Apple Rots Reappear Because of Fungicide Cancellations

 

Core rot

Core rot

 

Many storage rots of apples are actually initiated in the orchard. There are often no pre-harvest symptoms. Core rot is a wet rot that spreads into the flesh of the apple. Core rot can be controlled with spring fungicide sprays in the orchard. However, core rot has reappeared in some Australian apples in storage due to cancellation of some key fungicides.

“In the last couple of months I have attended to a couple incidences of core rot in apples that have arrived in their destination market. This is not a pretty sight and costs the packer/marketers both in financial and brand terms, not to mention degradation of Australia’s reputation as a supplier of quality fruit.

This situation has probably arisen due to low levels of core rots being encountered in the last 15 or so years. This has meant that this problem has slipped from our memories and we have forgotten that in the 1980s core rot could be present in up to 20 per cent of our fruit. This level of infection cannot be tolerated in today’s marketing environment. Its re-appearance is probably due to the de-registration of both Benlate and Rovral for spraying onto the apple flowers, a treatment in common use in the 1990s and 2000s for the control of core rots.”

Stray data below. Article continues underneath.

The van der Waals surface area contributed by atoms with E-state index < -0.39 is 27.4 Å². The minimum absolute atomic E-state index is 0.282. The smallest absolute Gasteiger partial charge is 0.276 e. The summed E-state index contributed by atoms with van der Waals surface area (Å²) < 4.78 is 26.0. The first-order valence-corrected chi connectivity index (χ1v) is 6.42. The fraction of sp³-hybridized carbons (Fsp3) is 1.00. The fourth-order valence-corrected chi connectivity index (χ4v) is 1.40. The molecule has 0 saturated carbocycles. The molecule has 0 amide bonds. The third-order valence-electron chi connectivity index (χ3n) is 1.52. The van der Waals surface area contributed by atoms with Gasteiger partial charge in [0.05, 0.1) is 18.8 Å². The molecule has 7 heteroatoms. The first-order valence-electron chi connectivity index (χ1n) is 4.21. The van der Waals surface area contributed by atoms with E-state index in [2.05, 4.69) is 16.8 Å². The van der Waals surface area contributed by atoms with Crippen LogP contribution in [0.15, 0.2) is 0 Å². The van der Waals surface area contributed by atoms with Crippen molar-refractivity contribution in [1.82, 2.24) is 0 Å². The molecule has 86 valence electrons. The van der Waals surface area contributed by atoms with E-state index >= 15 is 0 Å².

Author: Brown, G.
Affiliation: Technical Editor.
Title: Getting to the core of the problem: Core rots.
Source: Australian Fruitgrower. September 2012. Pgs. 12-15.

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French Apple Production Requires Dozens of Pesticide Sprays every Year

Codling Moth

Codling Moth

Apple Scab

Apple Scab

French apple production totals about 1.9 million tons worth approximately $750 million annually. French apple orchards are plagued with the same major pests that infest orchards worldwide: the fungal disease, apple scab, and the insect, codling moth. Both pests would seriously damage most of the apple crop in France without the dozens of pesticide sprays that are made.

[1]
“In Southern France, over 35 pesticide treatments are applied yearly in apple orchards, among which 8-15 are targeted against the codling moth.”

[2]
“Codling moth is a major pest of pome fruit orchards throughout their area of cultivation…. Two or three larval generations are present in southern France and insecticide applications are needed from the beginning of the first larval generation in May until fruit harvest.”

[3]
”Chemical control of apple scab represents a considerable part of the pest control measures necessary to protect an apple orchard when it is planted with one or several cultivars susceptible to the disease. In France, as many as 15-20 fungicide treatments per year may be necessary to control the disease.”

[1]
Authors: Monteiro, L. B., Lavigne, C., Ricci, B., Franck; P., Toubon, J-F
Affiliation: UFPR, Parana Federal University; INRA Plantes et Systemes de Culture Horticoles
Title: Predation of codling moth eggs is affected by pest management practices at orchard and landscape levels.
Source: Agriculture, Ecosystems and Environment. 2013. 166:86-93.

[2]
Authors: Simon, S., et al.
Affiliation: Unite Experimentale Gotheron, Institut National de la Recherche Agronomique.
Title: Effect of codling moth management on orchard arthropods.
Source: Agriculture, Ecosystems and Environment. 2007. 122:340-348.

[3]
Authors: Brun, L., et al.
Affiliation: INRA, UMR Pathologie Vegetale.
Title: Effects of apple cultivar susceptibility to Venturia inaequalis on scab epidemics in apple orchards.
Source: Crop Protection. 2008. 27:1009-1019.